What I learned from my global surf-and-turf challenge.

Notes from different corners of the world.
Oct. 30 2009 10:18 AM

Climb Every Continent, Surf Every Ocean

What I learned from my global surf-and-turf challenge.

Francis Slakey. Click image to expand.
Francis Slakey

If you ever find yourself surfing the Arctic Ocean, here's a tip: Don't borrow a wet suit from a Norwegian. Those people have massive feet. The wet-suit boots I borrowed are so loose that my toes feel as if they're soaking in a bucket of ice water.

This sort of thing happens when you're trying to become the first person to summit the highest mountain on every continent and to surf every ocean. And cold feet only ranks about a 2 on a 10-point "get me the #$!% out of here" scale. I've been through worse over the last 10 years while I worked on setting the record. Getting shaken down at gunpoint by Indonesian soldiers ranks a 7. Suffering a tongue lashing in the dung hut of a Maasai chieftain registers a 9. I endured a 10 with every one of those horrid gym workouts that pureed my muscles but drove my resting heart rate down to an efficient 39 beats a minute.  

There have been plenty of good times to balance out those bad ones. I was given an amulet etched with the meaning of life. I was serenaded in the streets of Tblisi, Georgia. I met my wife climbing Everest.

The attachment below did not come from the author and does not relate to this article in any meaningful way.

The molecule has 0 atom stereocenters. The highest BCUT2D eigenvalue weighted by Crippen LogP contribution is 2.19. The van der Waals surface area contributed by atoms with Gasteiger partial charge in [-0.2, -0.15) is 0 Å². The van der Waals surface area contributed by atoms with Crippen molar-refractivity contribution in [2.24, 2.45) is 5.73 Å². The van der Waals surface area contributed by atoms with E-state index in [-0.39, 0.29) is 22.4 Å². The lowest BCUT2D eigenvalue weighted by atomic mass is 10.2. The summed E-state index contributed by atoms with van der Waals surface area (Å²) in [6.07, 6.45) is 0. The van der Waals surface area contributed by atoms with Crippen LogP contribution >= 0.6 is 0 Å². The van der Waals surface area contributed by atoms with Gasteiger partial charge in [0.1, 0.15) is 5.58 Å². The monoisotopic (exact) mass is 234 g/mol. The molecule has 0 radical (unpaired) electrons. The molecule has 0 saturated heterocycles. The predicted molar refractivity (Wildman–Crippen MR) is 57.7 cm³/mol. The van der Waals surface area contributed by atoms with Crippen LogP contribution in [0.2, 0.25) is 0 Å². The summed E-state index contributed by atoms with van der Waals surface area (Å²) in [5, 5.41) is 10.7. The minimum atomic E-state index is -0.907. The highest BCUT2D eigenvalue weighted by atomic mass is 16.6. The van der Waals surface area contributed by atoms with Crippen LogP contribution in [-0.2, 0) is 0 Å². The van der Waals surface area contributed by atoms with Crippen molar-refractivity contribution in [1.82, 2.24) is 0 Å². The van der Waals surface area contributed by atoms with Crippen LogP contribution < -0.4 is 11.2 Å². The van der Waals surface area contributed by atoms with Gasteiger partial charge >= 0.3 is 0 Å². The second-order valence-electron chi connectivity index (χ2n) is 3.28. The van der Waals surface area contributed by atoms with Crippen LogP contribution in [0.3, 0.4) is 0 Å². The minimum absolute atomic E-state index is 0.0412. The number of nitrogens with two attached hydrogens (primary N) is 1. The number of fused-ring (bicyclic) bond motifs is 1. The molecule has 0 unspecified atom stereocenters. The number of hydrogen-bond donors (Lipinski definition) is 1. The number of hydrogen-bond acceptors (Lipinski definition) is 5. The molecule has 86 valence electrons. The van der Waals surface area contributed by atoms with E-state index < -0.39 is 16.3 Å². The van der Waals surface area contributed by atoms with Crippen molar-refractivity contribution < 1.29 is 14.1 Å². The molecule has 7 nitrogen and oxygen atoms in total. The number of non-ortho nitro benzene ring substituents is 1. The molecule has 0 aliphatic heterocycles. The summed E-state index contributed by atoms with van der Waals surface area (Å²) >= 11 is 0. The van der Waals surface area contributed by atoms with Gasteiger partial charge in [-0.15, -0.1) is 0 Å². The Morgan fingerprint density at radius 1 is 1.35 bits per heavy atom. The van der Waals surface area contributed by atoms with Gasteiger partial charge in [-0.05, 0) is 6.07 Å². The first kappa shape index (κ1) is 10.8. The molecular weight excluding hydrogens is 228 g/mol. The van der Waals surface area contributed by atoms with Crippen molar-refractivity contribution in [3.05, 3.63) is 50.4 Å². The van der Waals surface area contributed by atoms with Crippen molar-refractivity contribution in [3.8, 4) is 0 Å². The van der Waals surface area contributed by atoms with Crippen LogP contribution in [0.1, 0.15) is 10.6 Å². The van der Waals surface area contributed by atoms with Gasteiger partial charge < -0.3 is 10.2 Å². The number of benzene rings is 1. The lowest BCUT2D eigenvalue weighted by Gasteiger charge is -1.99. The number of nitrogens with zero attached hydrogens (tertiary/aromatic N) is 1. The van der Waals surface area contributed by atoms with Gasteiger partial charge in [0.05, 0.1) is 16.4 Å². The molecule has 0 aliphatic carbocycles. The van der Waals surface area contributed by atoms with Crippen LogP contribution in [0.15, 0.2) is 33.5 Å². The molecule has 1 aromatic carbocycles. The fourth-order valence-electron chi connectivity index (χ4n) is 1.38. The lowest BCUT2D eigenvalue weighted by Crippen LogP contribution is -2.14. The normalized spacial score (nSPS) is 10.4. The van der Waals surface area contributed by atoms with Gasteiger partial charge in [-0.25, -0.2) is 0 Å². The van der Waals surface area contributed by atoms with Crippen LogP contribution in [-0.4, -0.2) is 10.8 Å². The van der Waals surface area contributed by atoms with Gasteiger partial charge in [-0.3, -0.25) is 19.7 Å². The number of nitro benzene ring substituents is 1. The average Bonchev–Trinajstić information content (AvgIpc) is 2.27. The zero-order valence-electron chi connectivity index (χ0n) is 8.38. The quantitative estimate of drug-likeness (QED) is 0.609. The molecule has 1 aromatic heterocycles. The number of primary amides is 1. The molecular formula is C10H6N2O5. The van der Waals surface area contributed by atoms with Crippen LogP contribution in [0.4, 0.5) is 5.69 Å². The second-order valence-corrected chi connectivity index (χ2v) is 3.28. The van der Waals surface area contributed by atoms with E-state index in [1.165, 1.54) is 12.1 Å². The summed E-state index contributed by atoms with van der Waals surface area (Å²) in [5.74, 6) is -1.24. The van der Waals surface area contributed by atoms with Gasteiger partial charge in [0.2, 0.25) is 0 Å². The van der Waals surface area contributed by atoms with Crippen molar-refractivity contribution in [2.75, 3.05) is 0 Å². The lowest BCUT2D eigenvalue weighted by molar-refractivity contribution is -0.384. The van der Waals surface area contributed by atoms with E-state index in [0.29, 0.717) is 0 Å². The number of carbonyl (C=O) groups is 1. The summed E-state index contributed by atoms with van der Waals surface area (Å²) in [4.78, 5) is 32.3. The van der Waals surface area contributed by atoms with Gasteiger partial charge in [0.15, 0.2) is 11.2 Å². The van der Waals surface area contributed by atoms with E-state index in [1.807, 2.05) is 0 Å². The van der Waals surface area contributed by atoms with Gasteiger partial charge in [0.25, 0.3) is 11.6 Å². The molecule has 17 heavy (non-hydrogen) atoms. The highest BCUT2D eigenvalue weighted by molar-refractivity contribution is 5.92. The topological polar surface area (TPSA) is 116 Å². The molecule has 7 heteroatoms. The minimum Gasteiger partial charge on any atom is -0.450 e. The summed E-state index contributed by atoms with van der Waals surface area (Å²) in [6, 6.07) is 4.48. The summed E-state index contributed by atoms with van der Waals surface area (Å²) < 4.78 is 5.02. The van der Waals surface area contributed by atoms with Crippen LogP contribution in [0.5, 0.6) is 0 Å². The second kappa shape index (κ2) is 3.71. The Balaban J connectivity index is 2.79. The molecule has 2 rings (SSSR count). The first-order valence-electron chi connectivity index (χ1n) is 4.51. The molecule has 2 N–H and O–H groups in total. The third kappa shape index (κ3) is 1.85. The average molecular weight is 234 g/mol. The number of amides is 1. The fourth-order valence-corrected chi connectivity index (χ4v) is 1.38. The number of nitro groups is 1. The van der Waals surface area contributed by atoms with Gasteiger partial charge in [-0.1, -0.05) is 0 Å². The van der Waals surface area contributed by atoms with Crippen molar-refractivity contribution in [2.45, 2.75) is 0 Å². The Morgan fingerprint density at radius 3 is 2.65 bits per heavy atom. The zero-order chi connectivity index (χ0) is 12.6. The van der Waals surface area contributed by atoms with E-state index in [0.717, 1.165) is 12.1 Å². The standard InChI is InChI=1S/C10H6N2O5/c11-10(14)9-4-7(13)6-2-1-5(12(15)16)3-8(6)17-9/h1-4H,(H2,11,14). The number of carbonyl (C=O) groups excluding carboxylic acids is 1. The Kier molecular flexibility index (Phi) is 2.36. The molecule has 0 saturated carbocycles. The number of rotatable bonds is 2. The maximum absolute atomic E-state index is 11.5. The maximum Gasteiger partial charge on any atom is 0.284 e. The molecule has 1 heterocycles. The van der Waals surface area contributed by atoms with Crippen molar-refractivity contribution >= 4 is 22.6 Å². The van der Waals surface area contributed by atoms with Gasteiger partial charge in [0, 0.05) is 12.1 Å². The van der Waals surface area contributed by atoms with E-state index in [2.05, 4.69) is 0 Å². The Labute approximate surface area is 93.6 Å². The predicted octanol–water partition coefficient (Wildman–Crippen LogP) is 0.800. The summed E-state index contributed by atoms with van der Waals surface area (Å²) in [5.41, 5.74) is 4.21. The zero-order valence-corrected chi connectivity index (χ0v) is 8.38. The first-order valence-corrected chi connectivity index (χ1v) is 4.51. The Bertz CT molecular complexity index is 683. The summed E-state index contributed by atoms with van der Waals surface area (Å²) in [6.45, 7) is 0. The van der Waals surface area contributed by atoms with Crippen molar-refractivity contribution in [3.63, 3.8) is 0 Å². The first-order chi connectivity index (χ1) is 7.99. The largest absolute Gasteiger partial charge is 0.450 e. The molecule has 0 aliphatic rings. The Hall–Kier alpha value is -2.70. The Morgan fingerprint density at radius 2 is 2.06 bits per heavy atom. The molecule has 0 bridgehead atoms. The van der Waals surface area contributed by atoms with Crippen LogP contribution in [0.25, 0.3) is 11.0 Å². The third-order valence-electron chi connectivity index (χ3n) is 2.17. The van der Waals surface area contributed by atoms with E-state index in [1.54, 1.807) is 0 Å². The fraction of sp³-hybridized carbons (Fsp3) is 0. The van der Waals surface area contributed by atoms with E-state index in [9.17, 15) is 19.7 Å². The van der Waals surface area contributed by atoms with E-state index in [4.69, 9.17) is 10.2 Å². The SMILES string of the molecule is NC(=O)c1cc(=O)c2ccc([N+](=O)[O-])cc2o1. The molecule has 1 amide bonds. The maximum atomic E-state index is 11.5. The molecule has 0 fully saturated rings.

I'm thinking about all those experiences as I step out of the surf and onto the Arctic sand, my feet sloshing in the borrowed boots. As I unzip the wet suit, having just set the record, I realize that the best moments didn't come when I was on a board or wearing crampons.

I had been climbing for years when I came up with the global surf-and-turf idea. The first step was to draw up the to-do list. Seven mountains to climb—that was clear. But how many oceans to surf? That depends on the map.

You might think that map-making matured when we realized that the Earth wasn't flat. No, geographers still haggle and muse. In fact, the only reason that some maps show an Antarctic Ocean is that a few years ago, the International Hydrographic Association established it on a 27-to-1 vote, with 40 abstaining. That's not much of a mandate—40 voters obviously had something better to do with their time.

I admit I didn't want to surf Antarctica. I had climbed in Antarctica, and I had no desire to return. It's a lung-freezing, ass-numbingly cold place. Thankfully, the National Geographic Society made its own cartographic assessment and concluded that there was no Antarctic Ocean. That was authoritative enough for me. I struck surfing Antarctica off the to-do list.

Finding a place to surf the Arctic Ocean turned out to be more manageable than expected, thanks to continental drift. After South America hooked up with North America a few million years ago, a gulf stream was redirected northeast, eventually creating a remote beach on Vestvagoy Island, Norway, that runs about 10 degrees warmer than anywhere else in the Arctic. I circled it on my map and decided to save it for last.